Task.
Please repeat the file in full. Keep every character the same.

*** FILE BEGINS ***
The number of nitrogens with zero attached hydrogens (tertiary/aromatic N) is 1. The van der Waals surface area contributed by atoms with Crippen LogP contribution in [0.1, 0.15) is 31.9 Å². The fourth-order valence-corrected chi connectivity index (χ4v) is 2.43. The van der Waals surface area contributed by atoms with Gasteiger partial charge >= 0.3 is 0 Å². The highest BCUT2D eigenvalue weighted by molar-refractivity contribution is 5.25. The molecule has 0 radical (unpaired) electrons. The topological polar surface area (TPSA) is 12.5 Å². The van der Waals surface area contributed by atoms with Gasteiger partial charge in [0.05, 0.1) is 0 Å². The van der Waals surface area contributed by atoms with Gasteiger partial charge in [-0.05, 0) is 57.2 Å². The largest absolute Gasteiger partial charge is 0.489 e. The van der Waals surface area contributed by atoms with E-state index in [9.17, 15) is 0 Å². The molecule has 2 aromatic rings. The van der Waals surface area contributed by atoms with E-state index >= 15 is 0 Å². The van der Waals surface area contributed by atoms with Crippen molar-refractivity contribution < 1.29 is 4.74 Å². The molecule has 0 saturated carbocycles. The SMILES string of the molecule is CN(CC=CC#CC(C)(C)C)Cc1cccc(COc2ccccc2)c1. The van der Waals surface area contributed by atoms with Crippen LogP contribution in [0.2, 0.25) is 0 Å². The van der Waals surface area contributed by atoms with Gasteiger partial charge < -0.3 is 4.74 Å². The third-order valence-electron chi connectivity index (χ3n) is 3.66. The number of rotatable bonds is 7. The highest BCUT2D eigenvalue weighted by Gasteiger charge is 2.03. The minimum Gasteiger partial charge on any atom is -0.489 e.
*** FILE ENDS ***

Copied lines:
The number of nitrogens with zero attached hydrogens (tertiary/aromatic N) is 1. The van der Waals surface area contributed by atoms with Crippen LogP contribution in [0.1, 0.15) is 31.9 Å². The fourth-order valence-corrected chi connectivity index (χ4v) is 2.43. The van der Waals surface area contributed by atoms with Gasteiger partial charge >= 0.3 is 0 Å². The highest BCUT2D eigenvalue weighted by molar-refractivity contribution is 5.25. The molecule has 0 radical (unpaired) electrons. The topological polar surface area (TPSA) is 12.5 Å². The van der Waals surface area contributed by atoms with Gasteiger partial charge in [0.05, 0.1) is 0 Å². The van der Waals surface area contributed by atoms with Gasteiger partial charge in [-0.05, 0) is 57.2 Å². The largest absolute Gasteiger partial charge is 0.489 e. The van der Waals surface area contributed by atoms with E-state index in [9.17, 15) is 0 Å². The molecule has 2 aromatic rings. The van der Waals surface area contributed by atoms with E-state index >= 15 is 0 Å². The van der Waals surface area contributed by atoms with Crippen molar-refractivity contribution < 1.29 is 4.74 Å². The molecule has 0 saturated carbocycles. The SMILES string of the molecule is CN(CC=CC#CC(C)(C)C)Cc1cccc(COc2ccccc2)c1. The van der Waals surface area contributed by atoms with Crippen LogP contribution in [0.2, 0.25) is 0 Å². The van der Waals surface area contributed by atoms with Gasteiger partial charge < -0.3 is 4.74 Å². The third-order valence-electron chi connectivity index (χ3n) is 3.66. The number of rotatable bonds is 7. The highest BCUT2D eigenvalue weighted by Gasteiger charge is 2.03. The minimum Gasteiger partial charge on any atom is -0.489 e.